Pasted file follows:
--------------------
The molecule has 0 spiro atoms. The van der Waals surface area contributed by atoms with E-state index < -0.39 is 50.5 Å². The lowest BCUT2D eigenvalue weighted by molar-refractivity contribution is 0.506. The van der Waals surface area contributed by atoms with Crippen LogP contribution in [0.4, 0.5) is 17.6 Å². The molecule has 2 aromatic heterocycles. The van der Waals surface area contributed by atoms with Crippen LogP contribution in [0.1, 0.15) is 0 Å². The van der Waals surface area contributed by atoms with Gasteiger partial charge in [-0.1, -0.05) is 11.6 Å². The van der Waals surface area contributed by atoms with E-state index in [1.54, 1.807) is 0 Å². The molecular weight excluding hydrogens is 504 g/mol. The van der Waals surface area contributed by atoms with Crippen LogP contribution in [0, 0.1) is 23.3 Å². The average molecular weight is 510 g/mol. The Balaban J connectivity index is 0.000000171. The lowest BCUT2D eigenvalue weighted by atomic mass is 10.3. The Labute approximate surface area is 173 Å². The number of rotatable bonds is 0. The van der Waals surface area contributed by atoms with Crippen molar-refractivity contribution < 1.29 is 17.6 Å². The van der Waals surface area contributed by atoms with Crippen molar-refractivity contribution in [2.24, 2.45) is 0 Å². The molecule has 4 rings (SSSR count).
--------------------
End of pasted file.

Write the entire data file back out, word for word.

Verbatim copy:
The molecule has 0 spiro atoms. The van der Waals surface area contributed by atoms with E-state index < -0.39 is 50.5 Å². The lowest BCUT2D eigenvalue weighted by molar-refractivity contribution is 0.506. The van der Waals surface area contributed by atoms with Crippen LogP contribution in [0.4, 0.5) is 17.6 Å². The molecule has 2 aromatic heterocycles. The van der Waals surface area contributed by atoms with Crippen LogP contribution in [0.1, 0.15) is 0 Å². The van der Waals surface area contributed by atoms with Gasteiger partial charge in [-0.1, -0.05) is 11.6 Å². The van der Waals surface area contributed by atoms with E-state index in [1.54, 1.807) is 0 Å². The molecular weight excluding hydrogens is 504 g/mol. The van der Waals surface area contributed by atoms with Crippen LogP contribution in [0, 0.1) is 23.3 Å². The average molecular weight is 510 g/mol. The Balaban J connectivity index is 0.000000171. The lowest BCUT2D eigenvalue weighted by atomic mass is 10.3. The Labute approximate surface area is 173 Å². The number of rotatable bonds is 0. The van der Waals surface area contributed by atoms with Crippen molar-refractivity contribution < 1.29 is 17.6 Å². The van der Waals surface area contributed by atoms with Crippen molar-refractivity contribution in [2.24, 2.45) is 0 Å². The molecule has 4 rings (SSSR count).